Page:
While Keith Olbermann was the unlikely angel in Bristol, Bill Simmons appears more than willing to sit on the other shoulder. The multi-hyphenate summoned his roots as an indie blogger in 2014, daring his bosses to suspend him after a rant on his podcast about NFL commissioner Roger Goodell. Having already left ESPN’s NBA studio team for his own solo TV gig, Simmons has ended up at a crossroads. His main power center is Grantland, the long-form online publishing venture that launched in 2011. With Simmons’ contract set to expire next year, events in 2014 could foretell an upcoming divorce from the Worldwide Leader.


After a mixed result from the original “Decision,” the televised debacle that catapulted LeBron James to Miami from his home turf in Cleveland, James faced a dilemma after the Heat got snuffed by the San Antonio Spurs in June’s NBA Finals. The Heat had won two titles but stumbled in two other trips to the championship series. James opted for the comforts of home, announcing his return to the Cleveland Cavaliers in a carefully orchestrated first-person piece in Sports Illustrated. Turner, ESPN and ABC instantly started counting the bonus ratings and the whole sports world was abuzz. Early returns are somewhat discouraging, but James has had plenty of slow starts before. And TV networks know even the struggles of James often trump the perfection of other players.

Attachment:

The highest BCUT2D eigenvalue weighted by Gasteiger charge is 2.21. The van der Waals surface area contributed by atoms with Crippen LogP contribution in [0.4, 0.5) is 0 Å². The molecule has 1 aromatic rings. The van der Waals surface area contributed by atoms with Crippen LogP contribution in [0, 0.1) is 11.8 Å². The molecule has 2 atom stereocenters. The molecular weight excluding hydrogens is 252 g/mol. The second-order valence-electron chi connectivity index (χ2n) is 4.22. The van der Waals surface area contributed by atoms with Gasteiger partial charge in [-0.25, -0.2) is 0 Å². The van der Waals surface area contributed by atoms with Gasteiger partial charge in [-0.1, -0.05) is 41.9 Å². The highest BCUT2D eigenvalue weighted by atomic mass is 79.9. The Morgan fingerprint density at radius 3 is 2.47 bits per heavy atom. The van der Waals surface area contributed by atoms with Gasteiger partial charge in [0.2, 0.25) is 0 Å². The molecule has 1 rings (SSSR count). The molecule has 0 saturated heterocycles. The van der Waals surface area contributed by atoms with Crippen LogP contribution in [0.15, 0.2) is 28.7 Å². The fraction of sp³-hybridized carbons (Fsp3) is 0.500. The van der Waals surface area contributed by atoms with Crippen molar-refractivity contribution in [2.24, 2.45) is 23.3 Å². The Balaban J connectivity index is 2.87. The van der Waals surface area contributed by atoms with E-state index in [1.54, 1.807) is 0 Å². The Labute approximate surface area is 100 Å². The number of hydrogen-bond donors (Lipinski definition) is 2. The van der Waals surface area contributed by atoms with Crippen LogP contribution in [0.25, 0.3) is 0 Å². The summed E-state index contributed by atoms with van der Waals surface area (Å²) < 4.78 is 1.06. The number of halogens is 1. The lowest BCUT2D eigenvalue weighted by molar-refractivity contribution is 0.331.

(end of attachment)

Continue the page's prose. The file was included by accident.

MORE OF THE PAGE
After 29 years of mediocrity, the Kansas City Royals returned to baseball relevancy in style—riding a record-breaking winning streak all the way to the World Series, giving TV execs hope for a revival of the formerly dominant Fall Classic. (In the Royals’ last trip to the Series, in 1985, viewership consistently topped 30 million per game.) Unfortunately, the American League champs ran headfirst into the San Francisco Giants and ace Madison Bumgarner, who turned in one of the best pitching performances in baseball history, setting up a memorable Game 7 that came down to the final pitch.


Though we may not know how the Olympics will be delivered to viewers a decade from now, we know who will be behind those broadcasts. With three more Games left on its deal, NBC shocked the industry when it re-upped with the International Olympic Committee through 2032, holding on to one of the sports juggernaut’s key programming staples.


The rise of soccer’s popularity in the U.S. has made the World Cup must-see TV and this past summer from Brazil was no exception. Buoyed by Team USA’s unlikely advancement out of the “Group of Death” and goalkeeper Tim Howard’s herculean “Secretary of Defense” effort in the Americans’ elimination loss to Belgium—which spawned a slew of Internet memes—ESPN and Univision notched record ratings across the board and high praise for their coverage. As the World Cup shifts to new players Fox and Telemundo next year, the old guard left a bar that will be tough to clear.

Super Bowl, Fox Sports 1 Power Big Year for Shanks

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'Thursday Night Football' Runs Up the Score for CBS